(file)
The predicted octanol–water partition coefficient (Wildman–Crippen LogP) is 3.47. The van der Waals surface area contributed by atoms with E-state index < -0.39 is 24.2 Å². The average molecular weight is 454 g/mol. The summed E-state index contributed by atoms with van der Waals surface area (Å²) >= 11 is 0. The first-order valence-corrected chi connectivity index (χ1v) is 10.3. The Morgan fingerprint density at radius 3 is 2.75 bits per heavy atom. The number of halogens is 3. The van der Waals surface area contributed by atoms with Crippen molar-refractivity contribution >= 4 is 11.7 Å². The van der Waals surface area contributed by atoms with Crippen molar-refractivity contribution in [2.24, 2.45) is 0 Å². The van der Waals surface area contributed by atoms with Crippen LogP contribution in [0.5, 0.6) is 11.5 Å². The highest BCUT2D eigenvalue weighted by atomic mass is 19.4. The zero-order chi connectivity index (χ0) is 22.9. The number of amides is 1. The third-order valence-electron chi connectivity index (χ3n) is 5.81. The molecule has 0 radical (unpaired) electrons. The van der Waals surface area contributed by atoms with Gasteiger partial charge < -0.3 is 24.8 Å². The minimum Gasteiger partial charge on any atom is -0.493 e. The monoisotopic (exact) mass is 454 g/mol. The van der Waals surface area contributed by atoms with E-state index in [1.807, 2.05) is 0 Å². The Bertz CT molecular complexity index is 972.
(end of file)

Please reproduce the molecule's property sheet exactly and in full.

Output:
The predicted octanol–water partition coefficient (Wildman–Crippen LogP) is 3.47. The van der Waals surface area contributed by atoms with E-state index < -0.39 is 24.2 Å². The average molecular weight is 454 g/mol. The summed E-state index contributed by atoms with van der Waals surface area (Å²) >= 11 is 0. The first-order valence-corrected chi connectivity index (χ1v) is 10.3. The Morgan fingerprint density at radius 3 is 2.75 bits per heavy atom. The number of halogens is 3. The van der Waals surface area contributed by atoms with Crippen molar-refractivity contribution >= 4 is 11.7 Å². The van der Waals surface area contributed by atoms with Crippen molar-refractivity contribution in [2.24, 2.45) is 0 Å². The van der Waals surface area contributed by atoms with Crippen LogP contribution in [0.5, 0.6) is 11.5 Å². The highest BCUT2D eigenvalue weighted by atomic mass is 19.4. The zero-order chi connectivity index (χ0) is 22.9. The number of amides is 1. The third-order valence-electron chi connectivity index (χ3n) is 5.81. The molecule has 0 radical (unpaired) electrons. The van der Waals surface area contributed by atoms with Gasteiger partial charge < -0.3 is 24.8 Å². The minimum Gasteiger partial charge on any atom is -0.493 e. The monoisotopic (exact) mass is 454 g/mol. The van der Waals surface area contributed by atoms with E-state index in [1.807, 2.05) is 0 Å². The Bertz CT molecular complexity index is 972.